Environmental taxes, sometimes known as green taxes or pollution taxes, are simply legislation meant to reduce business and individual practices that may cause damage to the environment. This encourages business to operate in a way that’s more environmentally friendly, and is why these taxes have been hitting new highs in recent years. Regardless of all the different types of green taxes, they all share one goal: to cut harmful emissions and garner more energy from sustainable means.
What Are Green Taxes?
Environmental taxes can take the form of penalizing individuals emitting harmful chemicals or rewarding those people using environmentally-friendly practices. Some taxes encourage the expansion of low-carbon power. Others work to subsidize home insulation or tackle fuel poverty. Certain environmental taxes aren’t necessarily for the environment, but for the consumer. For example, there are measures that provide low-income consumer with a discount on their energy bills.
Types of Environmental Taxes
There are a few types of environmental taxes that businesses in the UK have been paying. Industrial pollution taxes are one of them. Industrial companies pay these taxes since they are responsible for producing a significant amount of pollution.
The harmful emissions they produce must be taxed since these emissions harm the local environment and surrounding area too. This might be in the form of a carbon tax, a common practice used in Europe which places a levy on the carbon content of fossil fuels. There are also individual revenue-based taxes. These are the taxes which are meant to curb practices which can damage the environment, usually by individuals.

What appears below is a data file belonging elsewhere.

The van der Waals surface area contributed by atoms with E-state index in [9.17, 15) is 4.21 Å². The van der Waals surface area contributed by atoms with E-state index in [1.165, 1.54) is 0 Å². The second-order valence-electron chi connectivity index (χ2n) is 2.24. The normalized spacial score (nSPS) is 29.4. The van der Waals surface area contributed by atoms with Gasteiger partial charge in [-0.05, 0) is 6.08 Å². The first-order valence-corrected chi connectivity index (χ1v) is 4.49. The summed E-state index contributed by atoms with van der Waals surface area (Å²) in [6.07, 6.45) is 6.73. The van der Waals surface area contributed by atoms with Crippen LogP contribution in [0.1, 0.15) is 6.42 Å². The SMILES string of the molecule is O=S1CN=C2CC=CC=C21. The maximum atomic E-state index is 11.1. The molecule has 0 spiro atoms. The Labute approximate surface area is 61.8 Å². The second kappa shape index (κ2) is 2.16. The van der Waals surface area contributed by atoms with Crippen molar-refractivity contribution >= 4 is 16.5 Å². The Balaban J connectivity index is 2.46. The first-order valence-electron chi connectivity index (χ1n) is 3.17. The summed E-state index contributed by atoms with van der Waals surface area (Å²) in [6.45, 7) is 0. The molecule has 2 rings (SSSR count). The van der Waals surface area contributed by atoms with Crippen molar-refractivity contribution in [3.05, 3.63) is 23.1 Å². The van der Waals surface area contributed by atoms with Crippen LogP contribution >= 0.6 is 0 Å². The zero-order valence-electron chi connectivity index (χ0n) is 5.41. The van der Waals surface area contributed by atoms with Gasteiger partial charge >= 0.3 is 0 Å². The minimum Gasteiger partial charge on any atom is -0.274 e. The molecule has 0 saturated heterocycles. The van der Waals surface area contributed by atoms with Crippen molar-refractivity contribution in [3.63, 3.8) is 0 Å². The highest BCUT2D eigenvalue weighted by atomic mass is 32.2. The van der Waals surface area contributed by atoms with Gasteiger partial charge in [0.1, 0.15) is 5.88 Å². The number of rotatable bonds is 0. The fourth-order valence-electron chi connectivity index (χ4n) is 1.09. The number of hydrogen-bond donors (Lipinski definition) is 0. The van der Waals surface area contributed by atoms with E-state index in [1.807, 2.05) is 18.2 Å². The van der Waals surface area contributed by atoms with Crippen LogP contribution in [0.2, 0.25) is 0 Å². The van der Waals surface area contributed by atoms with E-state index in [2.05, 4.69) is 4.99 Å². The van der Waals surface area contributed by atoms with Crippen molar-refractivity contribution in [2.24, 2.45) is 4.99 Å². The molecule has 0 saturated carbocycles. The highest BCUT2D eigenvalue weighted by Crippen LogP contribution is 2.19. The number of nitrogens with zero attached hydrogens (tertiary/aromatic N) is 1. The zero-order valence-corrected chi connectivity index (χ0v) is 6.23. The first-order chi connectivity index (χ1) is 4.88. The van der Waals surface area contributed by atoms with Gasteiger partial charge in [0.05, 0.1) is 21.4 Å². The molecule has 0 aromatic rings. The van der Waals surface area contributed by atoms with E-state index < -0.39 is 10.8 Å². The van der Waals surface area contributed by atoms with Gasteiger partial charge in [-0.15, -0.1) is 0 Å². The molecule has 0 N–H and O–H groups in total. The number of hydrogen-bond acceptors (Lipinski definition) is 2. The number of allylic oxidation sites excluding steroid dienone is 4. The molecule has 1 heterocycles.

You might see congestion charges, increased gasoline tax, or other vehicle taxations. These policies are usually not popular, but have shown to legitimately reduce CO2 emissions.
The final type of environmental tax is incentivized taxation, which can apply to both individuals and businesses. This tax isn’t about punishing people for emitting harmful gases. It is about rewarding people for employing practices which are meant to help the environment. Adding solar panels can reduce the tax rate thanks to incentivized taxation, for instance. There is the danger that such methods might encourage more people to simply pollute less, which is why this type of tax is monitored very closely.
Environmental Tax Measures
A few tax measures work to benefit people socially, like the Energy Company Obligation. ECO subsidizes insulation for low-income households. Other measures like the Warm Homes Discount subsidy low-income households to help pay their energy bills.
Companies that use renewable power can make use of the subsidies as a part of Renewables Obligation and Feed in Tariffs. Those companies that produce fossil fuels will be taxed thanks to the EU Emissions Trading Scheme, and the Carbon Price Floor as well. This top tax ensures that there is a “floor” set on the carbon price so revenues go straight to government coffers rather than to a social or environmental policy.
Problems with Green Taxes